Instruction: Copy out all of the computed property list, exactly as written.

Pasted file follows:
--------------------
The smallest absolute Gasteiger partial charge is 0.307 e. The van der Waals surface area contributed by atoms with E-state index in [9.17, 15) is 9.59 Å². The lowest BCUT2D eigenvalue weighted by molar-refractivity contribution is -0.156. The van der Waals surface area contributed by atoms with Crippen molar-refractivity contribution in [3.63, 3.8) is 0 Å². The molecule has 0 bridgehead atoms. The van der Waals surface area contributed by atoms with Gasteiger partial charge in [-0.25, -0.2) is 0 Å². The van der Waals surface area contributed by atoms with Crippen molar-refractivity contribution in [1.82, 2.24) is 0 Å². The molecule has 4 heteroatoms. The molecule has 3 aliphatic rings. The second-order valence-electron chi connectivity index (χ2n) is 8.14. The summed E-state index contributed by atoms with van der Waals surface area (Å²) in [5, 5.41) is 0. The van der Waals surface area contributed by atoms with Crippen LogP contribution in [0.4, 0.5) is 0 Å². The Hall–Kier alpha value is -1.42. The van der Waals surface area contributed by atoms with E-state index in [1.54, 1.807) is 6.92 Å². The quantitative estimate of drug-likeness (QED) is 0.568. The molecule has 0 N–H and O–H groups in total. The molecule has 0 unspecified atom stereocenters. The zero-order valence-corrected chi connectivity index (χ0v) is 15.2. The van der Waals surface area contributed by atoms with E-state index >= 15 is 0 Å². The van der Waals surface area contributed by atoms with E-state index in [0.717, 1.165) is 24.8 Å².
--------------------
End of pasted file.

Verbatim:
The smallest absolute Gasteiger partial charge is 0.307 e. The van der Waals surface area contributed by atoms with E-state index in [9.17, 15) is 9.59 Å². The lowest BCUT2D eigenvalue weighted by molar-refractivity contribution is -0.156. The van der Waals surface area contributed by atoms with Crippen molar-refractivity contribution in [3.63, 3.8) is 0 Å². The molecule has 0 bridgehead atoms. The van der Waals surface area contributed by atoms with Gasteiger partial charge in [-0.25, -0.2) is 0 Å². The van der Waals surface area contributed by atoms with Crippen molar-refractivity contribution in [1.82, 2.24) is 0 Å². The molecule has 4 heteroatoms. The molecule has 3 aliphatic rings. The second-order valence-electron chi connectivity index (χ2n) is 8.14. The summed E-state index contributed by atoms with van der Waals surface area (Å²) in [5, 5.41) is 0. The van der Waals surface area contributed by atoms with Crippen LogP contribution in [0.4, 0.5) is 0 Å². The Hall–Kier alpha value is -1.42. The van der Waals surface area contributed by atoms with E-state index in [1.54, 1.807) is 6.92 Å². The quantitative estimate of drug-likeness (QED) is 0.568. The molecule has 0 N–H and O–H groups in total. The molecule has 0 unspecified atom stereocenters. The zero-order valence-corrected chi connectivity index (χ0v) is 15.2. The van der Waals surface area contributed by atoms with E-state index >= 15 is 0 Å². The van der Waals surface area contributed by atoms with E-state index in [0.717, 1.165) is 24.8 Å².